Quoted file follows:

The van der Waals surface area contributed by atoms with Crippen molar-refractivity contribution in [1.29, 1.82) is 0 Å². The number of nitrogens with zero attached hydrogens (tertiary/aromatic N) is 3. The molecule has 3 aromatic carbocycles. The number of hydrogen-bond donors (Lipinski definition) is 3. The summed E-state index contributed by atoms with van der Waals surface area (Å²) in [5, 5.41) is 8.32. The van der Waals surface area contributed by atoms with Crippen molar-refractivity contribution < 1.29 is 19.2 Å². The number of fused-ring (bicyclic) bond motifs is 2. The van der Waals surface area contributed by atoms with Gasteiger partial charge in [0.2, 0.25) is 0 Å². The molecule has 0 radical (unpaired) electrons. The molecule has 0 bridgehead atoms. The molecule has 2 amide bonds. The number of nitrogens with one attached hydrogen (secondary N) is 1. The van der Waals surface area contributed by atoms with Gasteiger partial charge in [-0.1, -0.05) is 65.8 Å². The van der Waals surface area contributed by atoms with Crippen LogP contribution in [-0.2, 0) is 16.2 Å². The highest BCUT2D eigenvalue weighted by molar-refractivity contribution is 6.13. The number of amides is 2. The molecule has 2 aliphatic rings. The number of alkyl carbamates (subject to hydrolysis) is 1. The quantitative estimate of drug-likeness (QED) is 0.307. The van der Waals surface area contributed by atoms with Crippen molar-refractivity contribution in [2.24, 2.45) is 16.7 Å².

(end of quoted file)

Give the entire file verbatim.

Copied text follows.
The van der Waals surface area contributed by atoms with Crippen molar-refractivity contribution in [1.29, 1.82) is 0 Å². The number of nitrogens with zero attached hydrogens (tertiary/aromatic N) is 3. The molecule has 3 aromatic carbocycles. The number of hydrogen-bond donors (Lipinski definition) is 3. The summed E-state index contributed by atoms with van der Waals surface area (Å²) in [5, 5.41) is 8.32. The van der Waals surface area contributed by atoms with Crippen molar-refractivity contribution < 1.29 is 19.2 Å². The number of fused-ring (bicyclic) bond motifs is 2. The van der Waals surface area contributed by atoms with Gasteiger partial charge in [0.2, 0.25) is 0 Å². The molecule has 0 radical (unpaired) electrons. The molecule has 0 bridgehead atoms. The molecule has 2 amide bonds. The number of nitrogens with one attached hydrogen (secondary N) is 1. The van der Waals surface area contributed by atoms with Gasteiger partial charge in [-0.1, -0.05) is 65.8 Å². The van der Waals surface area contributed by atoms with Crippen LogP contribution in [-0.2, 0) is 16.2 Å². The highest BCUT2D eigenvalue weighted by molar-refractivity contribution is 6.13. The number of amides is 2. The molecule has 2 aliphatic rings. The number of alkyl carbamates (subject to hydrolysis) is 1. The quantitative estimate of drug-likeness (QED) is 0.307. The van der Waals surface area contributed by atoms with Crippen molar-refractivity contribution in [2.24, 2.45) is 16.7 Å².